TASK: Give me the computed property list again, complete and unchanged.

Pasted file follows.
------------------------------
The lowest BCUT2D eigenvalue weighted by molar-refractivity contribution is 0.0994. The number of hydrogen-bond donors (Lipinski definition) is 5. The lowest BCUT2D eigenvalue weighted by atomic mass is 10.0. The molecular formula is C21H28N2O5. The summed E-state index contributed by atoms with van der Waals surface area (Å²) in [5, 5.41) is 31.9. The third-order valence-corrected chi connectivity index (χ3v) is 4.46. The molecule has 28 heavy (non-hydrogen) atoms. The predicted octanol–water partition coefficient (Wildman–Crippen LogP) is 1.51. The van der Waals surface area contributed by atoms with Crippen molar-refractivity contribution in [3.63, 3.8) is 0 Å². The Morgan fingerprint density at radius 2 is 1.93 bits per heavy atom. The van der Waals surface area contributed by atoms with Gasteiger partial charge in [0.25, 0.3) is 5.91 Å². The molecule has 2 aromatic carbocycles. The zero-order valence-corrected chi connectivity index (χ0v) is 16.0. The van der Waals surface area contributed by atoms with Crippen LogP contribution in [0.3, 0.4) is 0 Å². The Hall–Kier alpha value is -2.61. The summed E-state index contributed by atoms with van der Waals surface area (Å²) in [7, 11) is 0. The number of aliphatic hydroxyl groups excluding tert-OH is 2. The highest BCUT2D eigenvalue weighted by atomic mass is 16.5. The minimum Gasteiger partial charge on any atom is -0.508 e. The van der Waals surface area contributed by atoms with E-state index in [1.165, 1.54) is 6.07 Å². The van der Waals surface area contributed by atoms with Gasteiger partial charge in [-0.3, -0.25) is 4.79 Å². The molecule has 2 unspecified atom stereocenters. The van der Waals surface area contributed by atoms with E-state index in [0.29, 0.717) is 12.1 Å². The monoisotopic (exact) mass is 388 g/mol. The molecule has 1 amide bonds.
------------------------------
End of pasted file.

The lowest BCUT2D eigenvalue weighted by molar-refractivity contribution is 0.0994. The number of hydrogen-bond donors (Lipinski definition) is 5. The lowest BCUT2D eigenvalue weighted by atomic mass is 10.0. The molecular formula is C21H28N2O5. The summed E-state index contributed by atoms with van der Waals surface area (Å²) in [5, 5.41) is 31.9. The third-order valence-corrected chi connectivity index (χ3v) is 4.46. The molecule has 28 heavy (non-hydrogen) atoms. The predicted octanol–water partition coefficient (Wildman–Crippen LogP) is 1.51. The van der Waals surface area contributed by atoms with Crippen molar-refractivity contribution in [3.63, 3.8) is 0 Å². The Morgan fingerprint density at radius 2 is 1.93 bits per heavy atom. The van der Waals surface area contributed by atoms with Gasteiger partial charge in [0.25, 0.3) is 5.91 Å². The molecule has 2 aromatic carbocycles. The zero-order valence-corrected chi connectivity index (χ0v) is 16.0. The van der Waals surface area contributed by atoms with Crippen LogP contribution in [0.3, 0.4) is 0 Å². The Hall–Kier alpha value is -2.61. The summed E-state index contributed by atoms with van der Waals surface area (Å²) in [7, 11) is 0. The number of aliphatic hydroxyl groups excluding tert-OH is 2. The highest BCUT2D eigenvalue weighted by atomic mass is 16.5. The minimum Gasteiger partial charge on any atom is -0.508 e. The van der Waals surface area contributed by atoms with E-state index in [1.165, 1.54) is 6.07 Å². The van der Waals surface area contributed by atoms with Gasteiger partial charge in [-0.3, -0.25) is 4.79 Å². The molecule has 2 unspecified atom stereocenters. The van der Waals surface area contributed by atoms with E-state index in [0.29, 0.717) is 12.1 Å². The monoisotopic (exact) mass is 388 g/mol. The molecule has 1 amide bonds.